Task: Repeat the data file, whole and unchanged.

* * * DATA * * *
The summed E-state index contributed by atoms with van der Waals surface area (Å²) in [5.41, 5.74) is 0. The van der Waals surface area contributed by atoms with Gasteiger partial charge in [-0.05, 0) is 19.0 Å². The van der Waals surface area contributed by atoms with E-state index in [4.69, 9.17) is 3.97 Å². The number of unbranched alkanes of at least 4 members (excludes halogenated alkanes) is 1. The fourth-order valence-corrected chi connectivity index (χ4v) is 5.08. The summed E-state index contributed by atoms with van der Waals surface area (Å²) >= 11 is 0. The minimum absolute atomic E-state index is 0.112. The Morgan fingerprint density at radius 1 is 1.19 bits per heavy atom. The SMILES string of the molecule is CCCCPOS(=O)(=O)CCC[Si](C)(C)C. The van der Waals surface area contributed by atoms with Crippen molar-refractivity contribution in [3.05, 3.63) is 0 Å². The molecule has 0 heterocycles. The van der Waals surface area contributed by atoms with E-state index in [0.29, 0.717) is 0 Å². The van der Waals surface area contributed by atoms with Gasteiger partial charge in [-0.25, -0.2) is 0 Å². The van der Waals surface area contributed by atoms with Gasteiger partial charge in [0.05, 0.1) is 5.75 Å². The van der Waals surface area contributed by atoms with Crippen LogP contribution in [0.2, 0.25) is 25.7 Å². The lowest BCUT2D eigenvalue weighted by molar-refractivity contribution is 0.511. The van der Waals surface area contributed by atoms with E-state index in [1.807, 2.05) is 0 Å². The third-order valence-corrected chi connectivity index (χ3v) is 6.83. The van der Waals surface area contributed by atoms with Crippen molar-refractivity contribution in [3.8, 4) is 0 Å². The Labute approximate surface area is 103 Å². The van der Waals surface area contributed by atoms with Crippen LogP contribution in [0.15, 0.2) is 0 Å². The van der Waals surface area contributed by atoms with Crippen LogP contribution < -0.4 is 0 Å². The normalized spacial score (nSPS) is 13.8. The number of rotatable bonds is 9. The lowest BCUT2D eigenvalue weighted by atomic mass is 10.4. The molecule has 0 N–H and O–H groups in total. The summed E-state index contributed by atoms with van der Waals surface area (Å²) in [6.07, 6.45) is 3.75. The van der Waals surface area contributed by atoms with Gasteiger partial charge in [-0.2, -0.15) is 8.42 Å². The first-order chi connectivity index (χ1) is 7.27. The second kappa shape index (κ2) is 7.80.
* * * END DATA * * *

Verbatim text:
The summed E-state index contributed by atoms with van der Waals surface area (Å²) in [5.41, 5.74) is 0. The van der Waals surface area contributed by atoms with Gasteiger partial charge in [-0.05, 0) is 19.0 Å². The van der Waals surface area contributed by atoms with E-state index in [4.69, 9.17) is 3.97 Å². The number of unbranched alkanes of at least 4 members (excludes halogenated alkanes) is 1. The fourth-order valence-corrected chi connectivity index (χ4v) is 5.08. The summed E-state index contributed by atoms with van der Waals surface area (Å²) >= 11 is 0. The minimum absolute atomic E-state index is 0.112. The Morgan fingerprint density at radius 1 is 1.19 bits per heavy atom. The SMILES string of the molecule is CCCCPOS(=O)(=O)CCC[Si](C)(C)C. The van der Waals surface area contributed by atoms with Crippen molar-refractivity contribution in [3.05, 3.63) is 0 Å². The molecule has 0 heterocycles. The van der Waals surface area contributed by atoms with E-state index in [0.29, 0.717) is 0 Å². The van der Waals surface area contributed by atoms with Gasteiger partial charge in [-0.25, -0.2) is 0 Å². The van der Waals surface area contributed by atoms with Gasteiger partial charge in [0.05, 0.1) is 5.75 Å². The van der Waals surface area contributed by atoms with Crippen LogP contribution in [0.2, 0.25) is 25.7 Å². The lowest BCUT2D eigenvalue weighted by molar-refractivity contribution is 0.511. The van der Waals surface area contributed by atoms with E-state index in [1.807, 2.05) is 0 Å². The third-order valence-corrected chi connectivity index (χ3v) is 6.83. The van der Waals surface area contributed by atoms with Crippen molar-refractivity contribution in [3.8, 4) is 0 Å². The Labute approximate surface area is 103 Å². The van der Waals surface area contributed by atoms with Crippen LogP contribution in [0.15, 0.2) is 0 Å². The van der Waals surface area contributed by atoms with Crippen LogP contribution < -0.4 is 0 Å². The normalized spacial score (nSPS) is 13.8. The number of rotatable bonds is 9. The lowest BCUT2D eigenvalue weighted by atomic mass is 10.4. The molecule has 0 N–H and O–H groups in total. The summed E-state index contributed by atoms with van der Waals surface area (Å²) in [6.07, 6.45) is 3.75. The van der Waals surface area contributed by atoms with Gasteiger partial charge in [-0.2, -0.15) is 8.42 Å². The first-order chi connectivity index (χ1) is 7.27. The second kappa shape index (κ2) is 7.80.